If you have arrears or are falling behind with repayments, then it is a good indicator that you should seek professional debt help. At PayPlan, our team of specialists can talk you through your available options both now and in the future. If your income has stopped completely, it may be that you are advised to pay temporary token payments towards some of these arrears and that you could move to a more suitable debt solution once your circumstances change. If you haven’t already, get in touch today for a free, confidential chat.

Step 4 – Plan for the future – start saving and consider insurance

If you can, then get into the habit of saving. It’s recommended that you build up a buffer of three times your net monthly salary over time. Start small and keep the money in a separate account to your daily spending. That way, you are less likely to dip into your savings or leave yourself short for your priority spending.

Once you start working again, you may even want to think about taking out mortgage payment protection or income protection insurance. As always, make sure that you take advice and are clear on what your policy will and will not cover before you agree to take out any form of insurance.

Step 5 – Get support from an expert organisation:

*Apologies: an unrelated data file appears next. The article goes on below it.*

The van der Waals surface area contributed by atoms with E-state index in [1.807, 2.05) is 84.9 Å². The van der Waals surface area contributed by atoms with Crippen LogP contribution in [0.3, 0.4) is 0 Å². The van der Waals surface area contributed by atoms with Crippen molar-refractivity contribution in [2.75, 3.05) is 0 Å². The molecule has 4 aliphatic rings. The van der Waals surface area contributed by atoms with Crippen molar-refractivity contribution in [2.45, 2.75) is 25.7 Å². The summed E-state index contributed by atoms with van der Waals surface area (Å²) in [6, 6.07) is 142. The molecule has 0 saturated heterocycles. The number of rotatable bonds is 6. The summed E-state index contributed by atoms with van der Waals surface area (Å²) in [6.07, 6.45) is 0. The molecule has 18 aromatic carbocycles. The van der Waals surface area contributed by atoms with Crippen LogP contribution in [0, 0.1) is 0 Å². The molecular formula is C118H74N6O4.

• ACAS – can help with all employment rights issues. Call 0845 747 4747
  • Citizens Advice – offers free and impartial advice. Find your local office on the website
  • Gov.uk – provides general online advice about redundancy selection, consultation, redundancy pay and notice periods
  • Member of a trade union? If you are a member then speak to your workplace rep, shop steward or contact your union directly
  • PayPlan – if you are struggling with repayments or have fallen into arrears, then speak to one of our expert advisers for free debt advice today
  • Pensions advisory service – offer free and impartial guidance to people with workplace and personal pensions, call 0800 011 3797
  • Samaritans – are there to support you, no matter what you’re going through. They are available 24 hours a day, 365 days a year. Call 116 123


For all the information you need at a glance, download our PDF Redundancy Guide